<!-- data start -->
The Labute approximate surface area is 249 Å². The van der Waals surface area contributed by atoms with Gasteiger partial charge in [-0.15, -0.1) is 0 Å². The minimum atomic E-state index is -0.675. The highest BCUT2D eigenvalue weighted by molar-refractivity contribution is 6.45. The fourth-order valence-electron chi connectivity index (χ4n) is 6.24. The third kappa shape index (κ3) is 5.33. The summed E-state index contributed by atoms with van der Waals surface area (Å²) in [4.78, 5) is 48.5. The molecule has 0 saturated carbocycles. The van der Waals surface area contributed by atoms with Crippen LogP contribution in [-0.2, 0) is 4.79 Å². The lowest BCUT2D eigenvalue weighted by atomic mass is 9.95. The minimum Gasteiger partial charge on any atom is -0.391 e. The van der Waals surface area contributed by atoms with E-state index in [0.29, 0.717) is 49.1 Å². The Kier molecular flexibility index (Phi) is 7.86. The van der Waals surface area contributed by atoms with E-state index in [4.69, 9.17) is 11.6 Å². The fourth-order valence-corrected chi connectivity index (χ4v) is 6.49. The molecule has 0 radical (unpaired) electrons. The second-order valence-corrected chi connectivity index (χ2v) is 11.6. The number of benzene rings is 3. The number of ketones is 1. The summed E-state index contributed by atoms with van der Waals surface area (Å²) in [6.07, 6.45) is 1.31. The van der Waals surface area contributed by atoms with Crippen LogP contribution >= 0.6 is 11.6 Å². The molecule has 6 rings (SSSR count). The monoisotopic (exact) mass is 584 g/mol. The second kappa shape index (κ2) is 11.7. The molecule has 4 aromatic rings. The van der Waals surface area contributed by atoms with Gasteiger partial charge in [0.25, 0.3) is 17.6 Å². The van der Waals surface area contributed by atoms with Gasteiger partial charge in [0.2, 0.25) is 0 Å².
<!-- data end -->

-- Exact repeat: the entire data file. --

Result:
The Labute approximate surface area is 249 Å². The van der Waals surface area contributed by atoms with Gasteiger partial charge in [-0.15, -0.1) is 0 Å². The minimum atomic E-state index is -0.675. The highest BCUT2D eigenvalue weighted by molar-refractivity contribution is 6.45. The fourth-order valence-electron chi connectivity index (χ4n) is 6.24. The third kappa shape index (κ3) is 5.33. The summed E-state index contributed by atoms with van der Waals surface area (Å²) in [4.78, 5) is 48.5. The molecule has 0 saturated carbocycles. The van der Waals surface area contributed by atoms with Crippen LogP contribution in [-0.2, 0) is 4.79 Å². The lowest BCUT2D eigenvalue weighted by atomic mass is 9.95. The minimum Gasteiger partial charge on any atom is -0.391 e. The van der Waals surface area contributed by atoms with E-state index in [0.29, 0.717) is 49.1 Å². The Kier molecular flexibility index (Phi) is 7.86. The van der Waals surface area contributed by atoms with E-state index in [4.69, 9.17) is 11.6 Å². The fourth-order valence-corrected chi connectivity index (χ4v) is 6.49. The molecule has 0 radical (unpaired) electrons. The second-order valence-corrected chi connectivity index (χ2v) is 11.6. The number of benzene rings is 3. The number of ketones is 1. The summed E-state index contributed by atoms with van der Waals surface area (Å²) in [6.07, 6.45) is 1.31. The van der Waals surface area contributed by atoms with Crippen LogP contribution >= 0.6 is 11.6 Å². The molecule has 6 rings (SSSR count). The monoisotopic (exact) mass is 584 g/mol. The second kappa shape index (κ2) is 11.7. The molecule has 4 aromatic rings. The van der Waals surface area contributed by atoms with Gasteiger partial charge in [0.25, 0.3) is 17.6 Å². The van der Waals surface area contributed by atoms with Gasteiger partial charge in [0.2, 0.25) is 0 Å².